Family remains a big part of racing for Hoquiam’s Zack Simpson

Racing has always been a family affair for Zack Simpson.

Simpson grew up around the track as a kid as his brother and sister both raced, piquing his interest in the sport from a young age.

Now a married father of two, Simpson is just as enamored with the sport as he was as a child and is a staple at Grays Harbor Raceway in Elma.

Simpson said all his brothers were just as interested in racing when they were young, but his interest in the sport persisted far beyond childhood.

“When I was a kid both of my brothers and my sister-in-law raced and my nephew Jack (Parshall) always raced from the time I was little. We had go-karts and cars at home, so I was always racing,” he said. “When I was 13 or 14 I started racing a go-kart. By then my brothers quit racing, but my dad and I were still really into racing so my dad bought my first car.”

Parshall and Simpson still go head-to-head on the track on a weekly basis with both of them racing in the street stock classification on Saturdays during race season at Grays Harbor Raceway. Parshall is third in the current standings while Simpson leads the classification in points.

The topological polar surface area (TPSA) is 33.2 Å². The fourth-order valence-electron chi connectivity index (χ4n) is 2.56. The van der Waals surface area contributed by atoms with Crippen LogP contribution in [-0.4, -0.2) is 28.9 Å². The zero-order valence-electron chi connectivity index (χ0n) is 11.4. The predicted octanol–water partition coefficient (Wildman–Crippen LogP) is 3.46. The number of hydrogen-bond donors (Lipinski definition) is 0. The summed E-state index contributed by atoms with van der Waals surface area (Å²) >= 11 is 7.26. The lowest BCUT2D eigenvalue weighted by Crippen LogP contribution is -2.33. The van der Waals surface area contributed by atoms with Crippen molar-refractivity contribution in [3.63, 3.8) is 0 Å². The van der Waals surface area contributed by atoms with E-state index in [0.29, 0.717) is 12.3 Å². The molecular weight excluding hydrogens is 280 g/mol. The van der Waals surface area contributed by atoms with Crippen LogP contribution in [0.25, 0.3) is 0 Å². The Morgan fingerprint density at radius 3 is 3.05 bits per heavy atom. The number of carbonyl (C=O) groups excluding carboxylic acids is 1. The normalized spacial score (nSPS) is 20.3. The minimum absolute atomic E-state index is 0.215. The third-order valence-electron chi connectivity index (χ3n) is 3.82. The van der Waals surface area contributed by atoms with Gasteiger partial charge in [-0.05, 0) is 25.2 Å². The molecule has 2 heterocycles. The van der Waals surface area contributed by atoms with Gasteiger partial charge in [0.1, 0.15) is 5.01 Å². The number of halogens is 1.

Simpson started out driving Parshall’s street stock car when Parshall was unable to race for three years. When Parshall was set to return to the track, Simpson’s father Leonard bought him a car of his own. Simpson plans to do the same for his five-year-old son Carter, who had expressed interest in racing quarter midgets.

Simpson also jokes that his younger daughter, Danika, will be next in the family to get behind the wheel of a race car.

Simpson’s life has been consumed by racing and as a result, his free time is limited, most if it being consumed by making subtle changes to his car throughout the week. He said it means a lot to have his wife and kids in the stands on race day to watch the result of all his work in the garage.

“If they didn’t support me and put up with it, I’d be single. They have to put up with it and be okay with it or it causes a lot of problems,” he said. “I got to work 8:30 in the morning, I come home for 10 minutes (after work) and then I head to the shop. By the time I get home they’re already in bed, so I don’t see my family until Saturday night or on my days off. I’m glad to have them put up with me and enjoy it along with me.”

 

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